If you’re following along with the discussion of causality via the commentary on Judea Pearl’s text that we’ve begun here at TMD, the good news is that we’re still at it…the bad news is that we’re still debating (check out the comments section on Part 1) the metaphysical implications of this view I’m attributing to Pearl in order to make my own (seemingly crazy) view seem more mainstream. So much for progress…
The sticking points thus far seems to be two: whether and in what ways this minimalist view of mine is anything different from Hume and just how serious is this minimalist view anti-metaphysical. I’ll let Aristotle demonstrate my position:
For my money, philosophical questions are best when they’re epistemological (when they’re about our beliefs of the world and the logical and evidential relations therein etc.) and worst when they’re metaphysical (when they’re about the “fabric of the cosmos” and the way things “are” etc.). This puts me in an interesting position since I am fascinated by causality, a topic that has been the purview of metaphysicians since there were metaphysicians and philosophers falling down wells and what-not. I fully accept that this puts the burden fully on me and that’s fine. Here’s what Pearl says:
But causality is not mystical or metaphysical. It can be understood in terms of simple processes, and it can be expressed in a friendly mathematical language, ready for computer analysis(p.427).
Now, to be fair, Pearl is a brilliant computer scientist and mathematician, but not a brilliant philosopher by trade, and sometimes philosophers tend to hold others to a very strict manner of speaking even when it is ill-advised to do so. Maybe he is making a grand claim about the metaphysical status of causality, maybe he’s just being a flamboyant writer. Who knows. The rest of the book (that we will start focusing upon this week…) is devoted to the mathematical analysis of causal claims and providing a set of tools for professional researchers to formulate and test causal hypotheses; it is not a book about the metaphysics of causation. But, and here’s the sticking point, it needs to be a book about the metaphysics of causation even if it’s not. Simple as that. So here’s what I propose.
I think that we should start with the simple and provocative position I described in Part 1 and see whether Pearl’s mathematics can do everything we want out of a formal model of causation. Then we should see whether it can stand up to philosophical attention…serious philosophical attention concerning those tricky metaphysical issues I’m hoping we feel safe to abandon once we’re finished with the book.
So here’s what I propose: we start out with the assumption that causation is an essentially pragmatic notion, that causal hypotheses are the product of isolating a system, describing that system as a composite of discrete entities and relations, and examining the inter-relations between members of that system in an artificial way (which is not a dig against the scientific method by any means; it’s just the way research has to be done). The challenge is to see how far we get using that minimalist concept.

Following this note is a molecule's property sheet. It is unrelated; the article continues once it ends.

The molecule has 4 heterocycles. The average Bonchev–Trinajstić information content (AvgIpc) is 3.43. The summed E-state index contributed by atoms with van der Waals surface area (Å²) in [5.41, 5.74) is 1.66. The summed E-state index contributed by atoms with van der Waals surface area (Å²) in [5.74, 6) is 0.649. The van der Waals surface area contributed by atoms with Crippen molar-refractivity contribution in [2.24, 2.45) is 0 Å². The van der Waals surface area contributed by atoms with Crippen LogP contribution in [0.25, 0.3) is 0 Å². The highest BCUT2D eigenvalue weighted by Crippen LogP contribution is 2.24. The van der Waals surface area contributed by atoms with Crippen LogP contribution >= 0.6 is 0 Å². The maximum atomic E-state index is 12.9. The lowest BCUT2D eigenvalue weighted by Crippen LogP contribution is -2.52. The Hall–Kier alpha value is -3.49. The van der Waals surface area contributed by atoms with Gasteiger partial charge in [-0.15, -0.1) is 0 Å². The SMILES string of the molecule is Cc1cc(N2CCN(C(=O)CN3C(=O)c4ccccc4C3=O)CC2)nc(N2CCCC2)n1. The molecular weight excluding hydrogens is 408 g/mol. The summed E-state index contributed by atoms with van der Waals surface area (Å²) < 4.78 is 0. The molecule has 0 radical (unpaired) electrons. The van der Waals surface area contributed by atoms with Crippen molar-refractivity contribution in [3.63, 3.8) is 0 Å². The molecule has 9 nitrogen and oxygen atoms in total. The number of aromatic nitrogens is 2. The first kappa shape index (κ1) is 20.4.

I’ll leave you with a paraphrase of van Fraassen’s concerning causal explanations. Imagine some committee is charged with adjudicating responsibility of some particularly bad car accident. On the committee is an engineer, a physicist, a civil planner, an auto mechanic, a psychologist, and a cognitive scientist. Now asking for who or what is responsible for a car accident is clearly a request for a causal explanation (“what or who caused this accident?” or “Who or what is at fault here?” etc.). van Fraassen asks the reader to imagine what kinds of explanations we’re going to receive from the respective committee members. The civil planner will focus attention on the placement of traffic lights, their timing periods, the placement and state-of-maintanance of the bushes and trees, etc. of the location where the accident occurred. A physicist will give an explanation involving static and kinetic friction, applied force, braking distance (a function of acceleration, initial speed, and friction) etc. A mechanic will give an explanation involving the operation of the braking system, the state of the tires, the coolant system (I guess, I’m a bad mechanic…). The cognitive scientist a will discuss reaction times of the human brain in relation to the speed of travel, and attention. The psychologist may talk about the mental state of the driver at the time of the accident (maybe he was worried about work, or was cheating on his wife and was thinking about how to resolve that). The point is two-fold: first, not all or even most of these explanations can be reduced to one another (things just don’t reduce down to physics like most used to believe); second, there is no clear sense in which any one of these can be more “right” or correct than another. How do we quantify the relative significance of being preoccupied while behind the wheel with the state of the bushes partially occluding the other traffic lane etc.? For van Fraassen, there are as many legitimate causal explanations as there are people to give them. This is the pragmatic conception of causal explanations (it need not reduce down to my causal minimalism, but I like to think it does).
So what do we make of this? If causation were some metaphysical structure to the world, then there should be “a cause” of that car accident? But what does it mean if there isn’t “a cause”?